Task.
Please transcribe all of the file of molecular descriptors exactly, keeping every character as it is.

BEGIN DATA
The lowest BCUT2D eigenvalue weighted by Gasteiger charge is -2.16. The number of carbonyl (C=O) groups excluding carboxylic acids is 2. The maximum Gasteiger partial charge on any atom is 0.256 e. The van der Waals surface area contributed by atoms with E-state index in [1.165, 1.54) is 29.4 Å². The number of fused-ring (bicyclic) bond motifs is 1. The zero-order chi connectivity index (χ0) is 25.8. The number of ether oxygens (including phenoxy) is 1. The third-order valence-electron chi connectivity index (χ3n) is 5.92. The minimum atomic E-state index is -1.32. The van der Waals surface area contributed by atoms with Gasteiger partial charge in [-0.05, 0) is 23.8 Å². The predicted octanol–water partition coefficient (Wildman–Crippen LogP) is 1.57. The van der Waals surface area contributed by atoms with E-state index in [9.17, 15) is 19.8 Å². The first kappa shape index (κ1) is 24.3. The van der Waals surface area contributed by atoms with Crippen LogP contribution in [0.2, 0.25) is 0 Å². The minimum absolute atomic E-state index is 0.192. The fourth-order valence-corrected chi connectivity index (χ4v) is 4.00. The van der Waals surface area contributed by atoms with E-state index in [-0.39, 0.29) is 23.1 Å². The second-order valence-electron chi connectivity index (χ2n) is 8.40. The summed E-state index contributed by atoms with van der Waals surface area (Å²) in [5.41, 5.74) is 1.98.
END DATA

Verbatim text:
The lowest BCUT2D eigenvalue weighted by Gasteiger charge is -2.16. The number of carbonyl (C=O) groups excluding carboxylic acids is 2. The maximum Gasteiger partial charge on any atom is 0.256 e. The van der Waals surface area contributed by atoms with E-state index in [1.165, 1.54) is 29.4 Å². The number of fused-ring (bicyclic) bond motifs is 1. The zero-order chi connectivity index (χ0) is 25.8. The number of ether oxygens (including phenoxy) is 1. The third-order valence-electron chi connectivity index (χ3n) is 5.92. The minimum atomic E-state index is -1.32. The van der Waals surface area contributed by atoms with Gasteiger partial charge in [-0.05, 0) is 23.8 Å². The predicted octanol–water partition coefficient (Wildman–Crippen LogP) is 1.57. The van der Waals surface area contributed by atoms with E-state index in [9.17, 15) is 19.8 Å². The first kappa shape index (κ1) is 24.3. The van der Waals surface area contributed by atoms with Crippen LogP contribution in [0.2, 0.25) is 0 Å². The minimum absolute atomic E-state index is 0.192. The fourth-order valence-corrected chi connectivity index (χ4v) is 4.00. The van der Waals surface area contributed by atoms with E-state index in [-0.39, 0.29) is 23.1 Å². The second-order valence-electron chi connectivity index (χ2n) is 8.40. The summed E-state index contributed by atoms with van der Waals surface area (Å²) in [5.41, 5.74) is 1.98.